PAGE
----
Laughing laureate of Western decline

Please take Michel Houellebecq’s mocking critiques of our debased modern world seriously

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This article is taken from the July 2021 issue of The Critic. To get the full magazine why not subscribe? Right now we’re offering five issue for just £10.

It is too easy to think of authors in terms of stereotypes. Michel Houellebecq, for example, is a sex-mad poet of cultural decline. Well, yes, he is. There is often truth in stereotypes. But what else is he, and why does it matter? The French novelist is eminently caricaturable. His books explore similar themes of boning and bemoaning, and his goblin-like appearance and prolific chain-smoking enhance his image as a sort of clever, twisted uncle of European letters.

Serotonin, published in 2019, was a slightly formulaic novel which encouraged the domestication of the great man. That year, he was made a Knight of the Legion of Honour. It is strange to think that two decades before he was being dismissed by critics as a purveyor of the “salacious and the psychotic” and was set to go on trial on charges of racial hatred.

In a posthumous tribute to JG Ballard, the English cultural critic Mark Fisher wrote, “far better for Ballard still to be condemned as evil than that he is smugly assimilated into Britlit”. Far better, similarly, for Houellebecq still to face serious criticism on the grounds of perversion and nihilism than for him to be accepted as a mere provocateur.

Houellebecq’s characters are miserably adrift on waves of marketisation and desacralisation

Houellebecq is worth taking seriously because of his prescience. He has stayed in the news because he has so often been ahead of it. Whatever, published in 1994, investigated the phenomenon we now know as “incels”, or involuntary celibates. Platform, published in 2001, dealt with Jihadism and the conflict between the East and West. Submission, much of which explored Islam in Europe, was published on the same day as the Charlie Hebdo shootings. Houellebecq’s literary interest in transhumanism, meanwhile, which he considered in Atomised and The Possibility of an Island, is still ahead of the news.

What he says about these subjects, though, and how he says it, is far more important than the mere fact that he writes about them. Houellebecq’s characters are miserably adrift on waves of marketisation and desacralisation. The sexual revolution, contemptibly embodied by an awful hippie mother in Atomised — who was based on Houellebecq’s own — has reduced romance and sex to products, breeding inequality and instability.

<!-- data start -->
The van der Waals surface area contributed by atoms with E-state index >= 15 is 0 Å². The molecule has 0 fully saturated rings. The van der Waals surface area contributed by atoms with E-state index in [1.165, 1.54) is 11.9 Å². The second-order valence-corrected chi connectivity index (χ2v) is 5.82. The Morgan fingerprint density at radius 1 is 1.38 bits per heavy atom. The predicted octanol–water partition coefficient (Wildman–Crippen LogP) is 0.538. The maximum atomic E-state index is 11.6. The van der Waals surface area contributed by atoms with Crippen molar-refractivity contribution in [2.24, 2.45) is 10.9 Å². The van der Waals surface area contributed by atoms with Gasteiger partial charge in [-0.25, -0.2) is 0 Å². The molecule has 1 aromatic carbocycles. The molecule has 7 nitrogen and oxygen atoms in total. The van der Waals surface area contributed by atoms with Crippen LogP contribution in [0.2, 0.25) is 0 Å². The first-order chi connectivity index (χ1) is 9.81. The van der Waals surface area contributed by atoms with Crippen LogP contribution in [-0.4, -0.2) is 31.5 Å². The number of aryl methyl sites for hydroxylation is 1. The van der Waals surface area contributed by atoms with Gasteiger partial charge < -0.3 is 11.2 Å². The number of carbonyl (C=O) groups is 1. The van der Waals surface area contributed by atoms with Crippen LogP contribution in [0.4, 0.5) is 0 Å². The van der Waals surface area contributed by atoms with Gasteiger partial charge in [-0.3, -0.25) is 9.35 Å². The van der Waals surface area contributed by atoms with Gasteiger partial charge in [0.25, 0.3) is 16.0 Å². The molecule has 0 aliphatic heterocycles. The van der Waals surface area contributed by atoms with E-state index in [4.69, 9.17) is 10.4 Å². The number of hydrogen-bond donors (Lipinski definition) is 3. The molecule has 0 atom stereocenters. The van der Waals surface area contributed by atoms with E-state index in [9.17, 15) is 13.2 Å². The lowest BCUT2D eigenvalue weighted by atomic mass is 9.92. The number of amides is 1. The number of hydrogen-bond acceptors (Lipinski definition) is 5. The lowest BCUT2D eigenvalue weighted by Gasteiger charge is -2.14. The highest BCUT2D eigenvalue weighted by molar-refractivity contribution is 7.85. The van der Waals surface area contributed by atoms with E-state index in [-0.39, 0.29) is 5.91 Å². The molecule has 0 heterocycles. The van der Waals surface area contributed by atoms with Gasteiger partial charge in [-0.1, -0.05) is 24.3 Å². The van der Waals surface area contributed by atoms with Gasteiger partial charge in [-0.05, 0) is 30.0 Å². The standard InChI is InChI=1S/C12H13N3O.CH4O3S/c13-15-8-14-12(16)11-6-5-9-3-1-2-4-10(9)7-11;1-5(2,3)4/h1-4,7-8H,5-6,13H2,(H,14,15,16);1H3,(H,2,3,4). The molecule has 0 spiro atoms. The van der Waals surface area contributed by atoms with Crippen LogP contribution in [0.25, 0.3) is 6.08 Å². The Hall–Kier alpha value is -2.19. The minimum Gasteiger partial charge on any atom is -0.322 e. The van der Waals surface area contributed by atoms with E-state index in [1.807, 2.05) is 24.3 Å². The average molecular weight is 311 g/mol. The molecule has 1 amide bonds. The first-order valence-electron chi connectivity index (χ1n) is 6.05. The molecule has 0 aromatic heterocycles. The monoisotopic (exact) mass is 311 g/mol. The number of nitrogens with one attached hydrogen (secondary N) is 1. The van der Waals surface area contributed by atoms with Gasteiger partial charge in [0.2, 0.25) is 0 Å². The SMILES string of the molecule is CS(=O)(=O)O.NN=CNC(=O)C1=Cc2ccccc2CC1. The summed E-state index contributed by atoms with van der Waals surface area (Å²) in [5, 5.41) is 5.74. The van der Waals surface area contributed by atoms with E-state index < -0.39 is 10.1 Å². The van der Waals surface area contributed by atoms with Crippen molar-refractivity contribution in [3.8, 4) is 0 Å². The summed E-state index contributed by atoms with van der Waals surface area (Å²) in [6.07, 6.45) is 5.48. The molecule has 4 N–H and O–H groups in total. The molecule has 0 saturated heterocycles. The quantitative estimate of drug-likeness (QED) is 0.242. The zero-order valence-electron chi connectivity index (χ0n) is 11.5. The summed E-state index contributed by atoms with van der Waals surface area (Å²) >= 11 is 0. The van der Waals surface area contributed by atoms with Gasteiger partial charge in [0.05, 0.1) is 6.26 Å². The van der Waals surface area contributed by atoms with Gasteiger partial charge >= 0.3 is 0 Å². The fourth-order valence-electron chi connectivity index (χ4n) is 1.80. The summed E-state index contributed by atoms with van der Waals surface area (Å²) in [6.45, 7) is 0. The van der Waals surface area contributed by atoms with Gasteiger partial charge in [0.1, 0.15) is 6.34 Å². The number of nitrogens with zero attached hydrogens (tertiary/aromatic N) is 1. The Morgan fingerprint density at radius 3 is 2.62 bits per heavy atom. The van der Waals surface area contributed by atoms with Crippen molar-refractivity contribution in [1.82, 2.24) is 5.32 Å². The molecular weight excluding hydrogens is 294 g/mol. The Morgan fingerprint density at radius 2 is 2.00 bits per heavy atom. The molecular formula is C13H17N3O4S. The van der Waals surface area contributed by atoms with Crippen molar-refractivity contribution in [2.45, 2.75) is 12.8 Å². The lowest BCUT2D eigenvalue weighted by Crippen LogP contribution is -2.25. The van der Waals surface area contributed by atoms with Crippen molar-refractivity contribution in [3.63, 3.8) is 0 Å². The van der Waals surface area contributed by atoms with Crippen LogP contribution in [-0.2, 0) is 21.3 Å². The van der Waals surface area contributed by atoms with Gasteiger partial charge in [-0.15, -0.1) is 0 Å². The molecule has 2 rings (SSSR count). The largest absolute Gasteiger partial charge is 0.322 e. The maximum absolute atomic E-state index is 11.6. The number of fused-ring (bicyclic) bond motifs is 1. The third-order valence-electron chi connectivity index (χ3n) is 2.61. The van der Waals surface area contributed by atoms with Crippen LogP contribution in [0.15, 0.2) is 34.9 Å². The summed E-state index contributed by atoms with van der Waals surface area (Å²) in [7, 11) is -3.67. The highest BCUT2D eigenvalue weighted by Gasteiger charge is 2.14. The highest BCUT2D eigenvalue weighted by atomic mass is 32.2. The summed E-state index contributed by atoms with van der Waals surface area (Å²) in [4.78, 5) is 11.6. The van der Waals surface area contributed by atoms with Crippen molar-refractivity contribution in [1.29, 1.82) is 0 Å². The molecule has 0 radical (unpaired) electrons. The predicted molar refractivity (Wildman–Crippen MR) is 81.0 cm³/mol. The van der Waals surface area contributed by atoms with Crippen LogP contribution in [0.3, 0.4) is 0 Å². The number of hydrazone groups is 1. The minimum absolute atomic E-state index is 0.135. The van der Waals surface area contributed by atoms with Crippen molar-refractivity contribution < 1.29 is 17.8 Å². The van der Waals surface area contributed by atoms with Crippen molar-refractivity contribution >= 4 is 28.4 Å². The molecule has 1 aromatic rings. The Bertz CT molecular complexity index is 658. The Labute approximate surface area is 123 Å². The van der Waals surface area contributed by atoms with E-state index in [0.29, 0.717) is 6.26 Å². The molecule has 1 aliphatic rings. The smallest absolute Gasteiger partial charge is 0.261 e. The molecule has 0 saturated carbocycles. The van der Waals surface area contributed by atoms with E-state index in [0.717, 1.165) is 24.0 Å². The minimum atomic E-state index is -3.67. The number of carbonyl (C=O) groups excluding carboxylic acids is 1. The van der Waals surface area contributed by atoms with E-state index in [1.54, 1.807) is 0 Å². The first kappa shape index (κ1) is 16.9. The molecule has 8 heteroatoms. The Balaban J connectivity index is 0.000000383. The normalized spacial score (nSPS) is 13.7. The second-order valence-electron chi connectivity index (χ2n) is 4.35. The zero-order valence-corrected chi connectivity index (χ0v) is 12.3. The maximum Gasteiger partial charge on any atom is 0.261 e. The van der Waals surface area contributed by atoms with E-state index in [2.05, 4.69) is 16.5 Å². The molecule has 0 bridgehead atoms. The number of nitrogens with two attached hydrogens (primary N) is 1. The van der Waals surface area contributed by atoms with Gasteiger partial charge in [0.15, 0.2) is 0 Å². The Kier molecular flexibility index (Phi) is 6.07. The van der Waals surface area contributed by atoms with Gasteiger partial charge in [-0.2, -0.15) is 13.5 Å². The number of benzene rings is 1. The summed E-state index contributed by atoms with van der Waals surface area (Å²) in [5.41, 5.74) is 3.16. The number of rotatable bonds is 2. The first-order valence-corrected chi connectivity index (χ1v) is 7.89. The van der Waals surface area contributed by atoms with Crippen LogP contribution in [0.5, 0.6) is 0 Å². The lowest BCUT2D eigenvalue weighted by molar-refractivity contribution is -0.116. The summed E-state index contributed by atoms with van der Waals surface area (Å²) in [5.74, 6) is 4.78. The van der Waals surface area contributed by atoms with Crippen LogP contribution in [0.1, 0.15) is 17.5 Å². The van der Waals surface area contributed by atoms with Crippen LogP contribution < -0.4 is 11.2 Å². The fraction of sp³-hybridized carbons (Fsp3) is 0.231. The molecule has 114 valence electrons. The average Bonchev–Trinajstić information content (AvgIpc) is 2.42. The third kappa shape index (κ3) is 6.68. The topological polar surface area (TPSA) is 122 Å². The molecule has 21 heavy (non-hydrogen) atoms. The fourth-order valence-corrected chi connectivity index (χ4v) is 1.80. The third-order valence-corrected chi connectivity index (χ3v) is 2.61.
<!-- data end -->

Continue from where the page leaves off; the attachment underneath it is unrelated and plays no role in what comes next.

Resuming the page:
The spiritual deflation of the West has exposed it to the energetic and empowered forces of Islam. Transhumanism, waiting in the wings, promises dehumanisation, leaving Daniel, in The Possibility of an Island, feeling “nothing other than a slightly obscure and nutritive sensation”. Well, this is the stuff of robust right-wing polemic. What sets Houellebecq apart is his simultaneous delight in and aversion to his subjects, allied with his flair for irony and his attentiveness to morbid detail.

His first book was a study of the American horror writer HP Lovecraft. Lovecraft, famously, was a bone-deep racialist — but one who seemed to really relish his own racialism. In The Horror at Red Hook, multi-ethnic New York makes Lovecraft explore his own revulsion like a child picking a scab:

Here cosmic sin had entered, and festered by unhallowed rites had commenced the grinning march of death that was to rot us all to fungous abnormalities too hideous for the grave’s holding.

Similarly, Houellebecq’s analysis of cultural decline is not mournful and parochial, but obsessive and engaged. While Lovecraft authentically hated multi-ethnic society, Houellebecq appears to enjoy failure, foolishness and perversion because he finds it entertaining. Anita Brookner once described Houellebecq as “entirely humourless” but I disagree. As his characters trip between catastrophes, one hears his laughter crackling on the page. The tell here is that Brookner cannot hear her own world being comically treated. Houellbecq sees her but she does not see him, because she can’t really see herself.

“I wanted to rub the human face in its own vomit,” J.G. Ballard said of his novel Crash. At times, it seems like Houellebecq wants to rub the human face in his. Wade through the vile, ebulliently-written scene in Serotonin where the main character unearths footage of his Japanese girlfriend having sex with dogs — “I couldn’t conceal the fact that for a Japanese girl sleeping with a Westerner wasn’t far off copulating with an animal” — and your interest might drown when he catches an active paedophile, does nothing and appears to forget the whole affair.